Long-term contracts need long-term dispute resolution. The ‘project neutral’ could be the answer, but he would have to prove he’s more than just a project passenger
I have previously mentioned in Building the publication of a dispute resolution procedure for PFI and long-term contracts by the Centre for Effective Dispute Resolution. One aspect was the appointment of a “project neutral”. This person could be appointed before or during the project, and requested to do a number of things, including advising on the interpretation of the contract and any subcontracts, assisting in resolving problems that arose, and advising on the avoidance or resolution of any dispute, including making a recommendation as to the form of dispute resolution procedure to be adopted in any particular circumstance.

The project neutral must, of course, be independent of the parties and act impartially. The CEDR suggested that on each occasion the project neutral is consulted their fees and expenses are borne by the parties in equal shares. It follows that the project neutral is not to be appointed as a mediator, adjudicator, expert or arbitrator in any dispute under the contract.

I discussed the idea with arbitrator, adjudicator and mediator Michael Joyce. He has been musing on his ideal form of dispute resolution mechanism to ensure that disputes are caught at an early stage and resolved as swiftly and cost-effectively as possible. He included what he calls an “independent neutral” in this mechanism. This individual is not dissimilar to the CEDR project neutral, although he anticipates that the independent neutral would be kept informed of progress on the project generally to ensure that if he were required to act, he would have a working understanding of the project from the start.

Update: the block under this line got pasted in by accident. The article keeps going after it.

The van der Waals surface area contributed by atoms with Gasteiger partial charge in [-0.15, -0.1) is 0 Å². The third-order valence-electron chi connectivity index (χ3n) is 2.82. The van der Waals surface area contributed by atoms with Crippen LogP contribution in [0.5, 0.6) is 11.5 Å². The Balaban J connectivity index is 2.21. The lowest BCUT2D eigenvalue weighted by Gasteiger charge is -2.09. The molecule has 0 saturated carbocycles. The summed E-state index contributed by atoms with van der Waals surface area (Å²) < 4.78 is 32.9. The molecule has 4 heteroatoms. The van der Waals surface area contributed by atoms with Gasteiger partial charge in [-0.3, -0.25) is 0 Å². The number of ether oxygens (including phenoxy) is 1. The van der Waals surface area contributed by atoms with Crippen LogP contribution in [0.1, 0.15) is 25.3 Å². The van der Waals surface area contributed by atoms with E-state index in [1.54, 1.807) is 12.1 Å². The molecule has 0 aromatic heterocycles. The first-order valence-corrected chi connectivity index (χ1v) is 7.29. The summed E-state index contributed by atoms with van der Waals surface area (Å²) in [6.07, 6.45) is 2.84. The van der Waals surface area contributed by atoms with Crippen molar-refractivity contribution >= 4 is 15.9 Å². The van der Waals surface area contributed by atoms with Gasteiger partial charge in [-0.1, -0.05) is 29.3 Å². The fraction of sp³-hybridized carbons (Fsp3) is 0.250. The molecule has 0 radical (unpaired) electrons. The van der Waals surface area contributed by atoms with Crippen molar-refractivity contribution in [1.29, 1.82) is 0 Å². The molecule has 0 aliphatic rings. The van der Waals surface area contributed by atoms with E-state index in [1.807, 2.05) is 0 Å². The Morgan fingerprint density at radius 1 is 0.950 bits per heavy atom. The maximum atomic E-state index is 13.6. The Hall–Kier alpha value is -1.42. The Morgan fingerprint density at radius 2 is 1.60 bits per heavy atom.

So is there a role for the independent neutral in a high-level mechanism for resolving disputes on larger or long-term contracts?

In ADR Principles and Practice, Henry Brown and Arthur Marriott discuss what they call “second-stage neutral dispute management”. This could include monitoring the dispute resolution process, helping to appoint an arbitrator or adjudicator, keeping the issues focused and watching for settlement opportunities.

Is this something the independent neutral could undertake? Much time has been spent considering the development of individual dispute resolution processes such as adjudication or mediation. Should we now be considering how these various processes could be co-ordinated at a higher level to provide a flexible and effective dispute resolution mechanism?

There are obvious objections to the concept of the independent neutral and high-level dispute management: yet more administrative expense, another person involved in the project who doesn’t do anything constructive and more time and money spent on disputes that may not arise. The use of an independent neutral clearly is not necessary on all projects and is only likely to arise on larger, more expensive or more complex undertakings.

But it seems to me that not enough thought has been given to the manner in which disputes should be resolved on such projects, particularly PFI/PPP jobs where the parties will have a continuing relationship for decades. This mechanism ought to emphasise the need to retain flexibility and to recognise that the manner in which the dispute is resolved might alter depending on the circumstances of the parties at that time.

Clearly, it is more expensive to appoint a neutral dispute resolution manager, but this expense may well be recovered if it results in a swifter and more cost-effective resolution. They would be appointed only when the need arose, but they would be most effective if, as Joyce suggests, the person has a working knowledge of the project from the start.

These are just preliminary thoughts on my part and I would welcome readers’ views.